Inflammation within the immune system tends to increase as people age, potentially leading to cell damage.
However, a potent means of reducing inflammation can be found not in medicine cabinets but in the refrigerator—by adopting an anti-inflammatory diet.
A recent study conducted at the National and Kapodistrian University of Athens has revealed that individuals who follow an anti-inflammatory diet characterized by increased consumption of fruits, vegetables, beans, and tea or coffee have a lower risk of developing dementia in later life.
The study examined 1,059 individuals in Greece, with an average age of 73, who did not have dementia. Each participant completed a food frequency questionnaire, a common tool for assessing the inflammatory potential of one’s diet.
The questionnaire gathered information on various food groups consumed during the previous month, including dairy products, cereals, fruits, vegetables, meat, fish, legumes (such as beans, lentils, and peas), added fats, alcoholic beverages, stimulants, and sweets.
Based on the responses, participants received a dietary inflammatory score, with higher scores indicating a more inflammatory diet characterized by fewer servings of fruits, vegetables, beans, and tea or coffee.
Participants were categorized into three equal groups based on their dietary inflammatory scores: those with the lowest scores (indicating a more anti-inflammatory diet), those with medium scores, and those with the highest scores (indicating a more inflammatory diet).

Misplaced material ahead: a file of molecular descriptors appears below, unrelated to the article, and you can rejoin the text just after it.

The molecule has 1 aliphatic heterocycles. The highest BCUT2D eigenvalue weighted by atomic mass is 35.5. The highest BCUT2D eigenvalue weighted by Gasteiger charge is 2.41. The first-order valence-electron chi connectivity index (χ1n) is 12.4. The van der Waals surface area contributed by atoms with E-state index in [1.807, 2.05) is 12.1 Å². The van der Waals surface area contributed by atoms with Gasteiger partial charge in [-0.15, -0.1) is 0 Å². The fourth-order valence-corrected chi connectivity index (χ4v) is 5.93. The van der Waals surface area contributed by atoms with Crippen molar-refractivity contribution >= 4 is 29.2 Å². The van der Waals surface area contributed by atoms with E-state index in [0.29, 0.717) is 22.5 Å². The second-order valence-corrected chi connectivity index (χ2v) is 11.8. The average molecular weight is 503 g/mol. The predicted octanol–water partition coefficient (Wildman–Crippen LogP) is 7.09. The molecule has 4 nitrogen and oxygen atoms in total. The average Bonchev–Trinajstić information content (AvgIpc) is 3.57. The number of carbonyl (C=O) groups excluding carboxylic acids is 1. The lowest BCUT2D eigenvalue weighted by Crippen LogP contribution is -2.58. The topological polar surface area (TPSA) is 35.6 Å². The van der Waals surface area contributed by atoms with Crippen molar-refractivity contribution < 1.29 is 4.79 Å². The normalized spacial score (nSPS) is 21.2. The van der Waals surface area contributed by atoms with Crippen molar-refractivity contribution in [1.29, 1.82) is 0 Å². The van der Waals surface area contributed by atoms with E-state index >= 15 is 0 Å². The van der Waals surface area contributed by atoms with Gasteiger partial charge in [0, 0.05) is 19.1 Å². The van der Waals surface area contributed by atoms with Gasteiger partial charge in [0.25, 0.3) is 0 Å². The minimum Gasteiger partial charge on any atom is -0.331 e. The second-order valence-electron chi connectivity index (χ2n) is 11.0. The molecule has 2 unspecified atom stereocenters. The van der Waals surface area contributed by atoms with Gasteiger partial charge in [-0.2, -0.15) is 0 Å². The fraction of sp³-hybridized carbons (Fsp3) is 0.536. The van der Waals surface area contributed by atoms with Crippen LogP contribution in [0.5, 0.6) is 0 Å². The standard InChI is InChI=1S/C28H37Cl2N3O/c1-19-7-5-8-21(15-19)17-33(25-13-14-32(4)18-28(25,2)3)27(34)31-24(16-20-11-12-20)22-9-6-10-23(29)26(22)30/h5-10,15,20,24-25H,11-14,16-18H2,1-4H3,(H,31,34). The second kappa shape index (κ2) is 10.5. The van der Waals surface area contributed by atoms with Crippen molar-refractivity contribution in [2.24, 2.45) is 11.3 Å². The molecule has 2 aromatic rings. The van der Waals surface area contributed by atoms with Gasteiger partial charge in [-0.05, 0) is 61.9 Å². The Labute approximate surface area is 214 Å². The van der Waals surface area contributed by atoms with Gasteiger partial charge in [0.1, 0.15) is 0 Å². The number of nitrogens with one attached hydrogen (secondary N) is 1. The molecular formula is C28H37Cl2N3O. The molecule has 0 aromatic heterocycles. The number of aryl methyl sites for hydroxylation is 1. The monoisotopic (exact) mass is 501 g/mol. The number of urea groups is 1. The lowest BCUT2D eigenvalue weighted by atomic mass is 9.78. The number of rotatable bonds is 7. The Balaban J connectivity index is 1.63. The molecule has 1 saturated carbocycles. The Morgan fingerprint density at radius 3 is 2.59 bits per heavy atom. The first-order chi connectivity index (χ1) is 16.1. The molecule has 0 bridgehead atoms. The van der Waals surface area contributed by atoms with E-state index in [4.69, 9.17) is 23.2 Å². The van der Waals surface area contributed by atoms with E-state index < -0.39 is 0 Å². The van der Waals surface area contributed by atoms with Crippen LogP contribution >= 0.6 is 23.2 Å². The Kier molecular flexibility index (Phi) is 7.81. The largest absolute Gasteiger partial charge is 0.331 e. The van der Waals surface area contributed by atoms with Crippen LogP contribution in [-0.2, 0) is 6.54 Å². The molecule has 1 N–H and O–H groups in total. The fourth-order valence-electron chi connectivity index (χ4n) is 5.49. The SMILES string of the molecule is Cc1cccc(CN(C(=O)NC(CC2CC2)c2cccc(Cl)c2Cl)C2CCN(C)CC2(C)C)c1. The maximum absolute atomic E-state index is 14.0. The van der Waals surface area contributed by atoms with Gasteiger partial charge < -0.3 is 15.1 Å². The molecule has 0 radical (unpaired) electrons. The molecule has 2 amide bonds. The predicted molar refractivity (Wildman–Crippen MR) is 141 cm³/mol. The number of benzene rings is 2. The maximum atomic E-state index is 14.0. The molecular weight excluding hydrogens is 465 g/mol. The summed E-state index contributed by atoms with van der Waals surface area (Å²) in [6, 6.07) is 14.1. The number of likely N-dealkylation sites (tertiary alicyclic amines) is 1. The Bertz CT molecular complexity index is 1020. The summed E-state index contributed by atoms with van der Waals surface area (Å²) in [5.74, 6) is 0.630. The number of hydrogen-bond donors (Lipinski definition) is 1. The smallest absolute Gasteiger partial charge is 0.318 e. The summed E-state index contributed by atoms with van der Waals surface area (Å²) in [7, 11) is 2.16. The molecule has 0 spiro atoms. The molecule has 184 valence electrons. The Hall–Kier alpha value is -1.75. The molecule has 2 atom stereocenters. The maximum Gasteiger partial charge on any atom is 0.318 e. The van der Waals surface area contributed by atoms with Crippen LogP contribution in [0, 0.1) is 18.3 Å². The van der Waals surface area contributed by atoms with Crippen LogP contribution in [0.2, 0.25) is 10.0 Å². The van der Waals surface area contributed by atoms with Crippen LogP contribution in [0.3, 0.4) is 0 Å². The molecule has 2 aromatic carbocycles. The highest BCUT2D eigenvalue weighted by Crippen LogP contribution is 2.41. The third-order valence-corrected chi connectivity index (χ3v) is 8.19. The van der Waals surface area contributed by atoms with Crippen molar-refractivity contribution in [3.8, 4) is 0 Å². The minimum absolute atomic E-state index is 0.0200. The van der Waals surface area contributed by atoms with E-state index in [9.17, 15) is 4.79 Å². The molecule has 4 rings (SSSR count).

For example, those in the lowest-scoring group consumed an average of 20 servings of fruit, 19 servings of vegetables, four servings of legumes, and 11 servings of coffee or tea per week.
In contrast, those in the highest-scoring group consumed significantly fewer servings of these anti-inflammatory foods.
Findings and Implications
Over the three-year follow-up period, 62 individuals (6%) developed dementia. The study’s results indicated that for each one-point increase in the dietary inflammatory score, there was a corresponding 21% increase in the risk of dementia.
Furthermore, participants in the highest-scoring group, who followed a more inflammatory diet, were three times more likely to develop dementia compared to those in the lowest-scoring group.
These findings have promising implications for characterizing and measuring the inflammatory potential of diets, which could inform tailored dietary recommendations and strategies to maintain cognitive health.
Adhering to an anti-inflammatory diet rich in fruits, vegetables, legumes, and tea or coffee appears to be associated with a reduced risk of developing dementia.
This study underscores the potential of dietary choices in promoting cognitive health and suggests the importance of personalized dietary recommendations to combat inflammation-related health conditions.
If you care about dementia, please read studies about People who take high blood pressure medications have lower dementia risk and findings of Early indicators of dementia: 5 behaviour changes to look for after age 50.
For more information about brain health, please see recent studies that high-fiber diet could help lower the dementia risk, and these antioxidants could help reduce dementia risk.
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